As Sri Lanka moves from a low income to a middle income country, Colombo and neighbouring areas have prospered with the Western province now contributing more than 50 % to national GDP, according to a World Bank report released in Colombo recently.
This was a result of an increase in exports that has reshaped Sri Lanka’s economic geography. The unbalanced growth with prosperity concentrated in a few places is the norm, says the World Bank report titled, ‘Connecting People to Prosperity’. The report says that Sri Lanka’s development can still be inclusive as people who start their lives far from economic opportunity can benefit from the growing concentration of wealth in a few places.
Sri Lanka’s development journey to middle income status can still be inclusive if people who start their lives in lagging regions of the country can be connected to leading areas where there are leading opportunities, Naoko Ishii, World Bank Country Director for Sri Lanka and the Maldives, said at the press conference convened to release the World Bank report.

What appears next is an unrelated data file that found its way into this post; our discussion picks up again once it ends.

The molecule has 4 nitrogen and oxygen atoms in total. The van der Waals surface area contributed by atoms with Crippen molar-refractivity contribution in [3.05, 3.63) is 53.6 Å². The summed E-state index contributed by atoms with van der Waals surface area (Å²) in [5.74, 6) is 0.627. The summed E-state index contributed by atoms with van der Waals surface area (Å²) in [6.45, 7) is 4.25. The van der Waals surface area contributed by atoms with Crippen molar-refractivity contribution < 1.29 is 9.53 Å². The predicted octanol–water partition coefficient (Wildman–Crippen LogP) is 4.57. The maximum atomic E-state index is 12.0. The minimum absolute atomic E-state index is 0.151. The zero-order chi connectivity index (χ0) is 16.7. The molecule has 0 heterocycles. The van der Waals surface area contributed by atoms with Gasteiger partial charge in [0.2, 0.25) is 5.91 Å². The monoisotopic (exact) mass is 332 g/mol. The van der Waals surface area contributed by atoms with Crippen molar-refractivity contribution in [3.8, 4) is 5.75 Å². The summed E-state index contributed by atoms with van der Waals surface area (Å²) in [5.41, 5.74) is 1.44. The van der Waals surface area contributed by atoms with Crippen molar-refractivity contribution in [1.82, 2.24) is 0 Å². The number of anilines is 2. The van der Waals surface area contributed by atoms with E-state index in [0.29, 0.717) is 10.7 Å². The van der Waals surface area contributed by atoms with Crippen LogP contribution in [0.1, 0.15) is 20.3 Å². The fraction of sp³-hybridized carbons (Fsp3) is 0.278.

However targeted interventions aimed at simply relocating economic activities to lagging areas can in reality slow down economic progress because workers and firms earn higher returns when located close to the international gateways and similar businesses, she said.
This report uses the framework of the World Development Report 2009, ‘Shaping economic geography’.. It has identified the challenges and the policy options for economic integration using a calibrated combination of institutional changes, infrastructure investments and other interventions and applying this framework to the case of Sri Lanka.
The report shows that Sri Lanka’s economic geography is being reshaped as land uses change to accommodate higher value production, as people seek economic opportunities to both internal and external migration and as the country moves from specializing in primary products to manufacturing.